Most of the winter forecasts created rely solely on the Pacific Ocean and whether there is an El Nino or La Nina, but I use a lot more.
In fact, this year there is neither an El Nino nor La Nina as temperatures are close to average, a neutral condition sometimes called La Nada.
This leaves us open to the other influences, including what happens in other ocean locations and comparing them to similar setups from the past.
The analog years that I found this year include 1982, 2004, 2007, 2013, 2014 and last year. We have this blob of warm water lying off of the Gulf of Alaska, but is located farther to the west than last year. The warmth in this position often sends the jet stream into Alaska and opens up a pipeline of arctic air into the western and mid-section of the nation.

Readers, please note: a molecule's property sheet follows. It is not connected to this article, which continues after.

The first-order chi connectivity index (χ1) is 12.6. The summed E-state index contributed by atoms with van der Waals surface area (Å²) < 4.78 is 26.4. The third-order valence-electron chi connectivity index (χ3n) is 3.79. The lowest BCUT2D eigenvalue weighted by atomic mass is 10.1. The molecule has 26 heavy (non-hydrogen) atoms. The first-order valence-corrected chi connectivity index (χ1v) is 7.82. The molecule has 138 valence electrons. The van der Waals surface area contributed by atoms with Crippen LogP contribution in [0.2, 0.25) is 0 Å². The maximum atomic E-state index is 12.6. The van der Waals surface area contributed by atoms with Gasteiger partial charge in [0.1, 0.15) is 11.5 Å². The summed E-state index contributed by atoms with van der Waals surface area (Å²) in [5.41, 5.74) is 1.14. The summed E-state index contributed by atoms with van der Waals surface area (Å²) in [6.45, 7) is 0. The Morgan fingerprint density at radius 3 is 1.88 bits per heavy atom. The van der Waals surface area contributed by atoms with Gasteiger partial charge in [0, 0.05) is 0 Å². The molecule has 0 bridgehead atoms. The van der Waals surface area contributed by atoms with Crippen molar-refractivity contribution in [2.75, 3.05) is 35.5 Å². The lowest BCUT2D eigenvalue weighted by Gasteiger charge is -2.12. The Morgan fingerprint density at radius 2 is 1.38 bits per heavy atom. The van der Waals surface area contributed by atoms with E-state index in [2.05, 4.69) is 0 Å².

While most may be steered to our west, during the height of the winter season, this cold air will spill closer to our area.
Snow and ice in Siberia and Canada both play a big role in the growth of winter’s cold. Canadian snow cover grew even faster than last year. This has led to the recent snap of cold weather.
We’ll have some arctic blasts into the nation this winter, but we may not have the direct hits here.
Lastly, water temperatures off of the east coast factor in our big storm potential. The waters off of the East Coast are slightly warmer than average but the warmest seems to be offshore. Therefore, I think the chance for a monster, slow moving storm is smaller.
No matter what the winter will bring, you do need to be safe.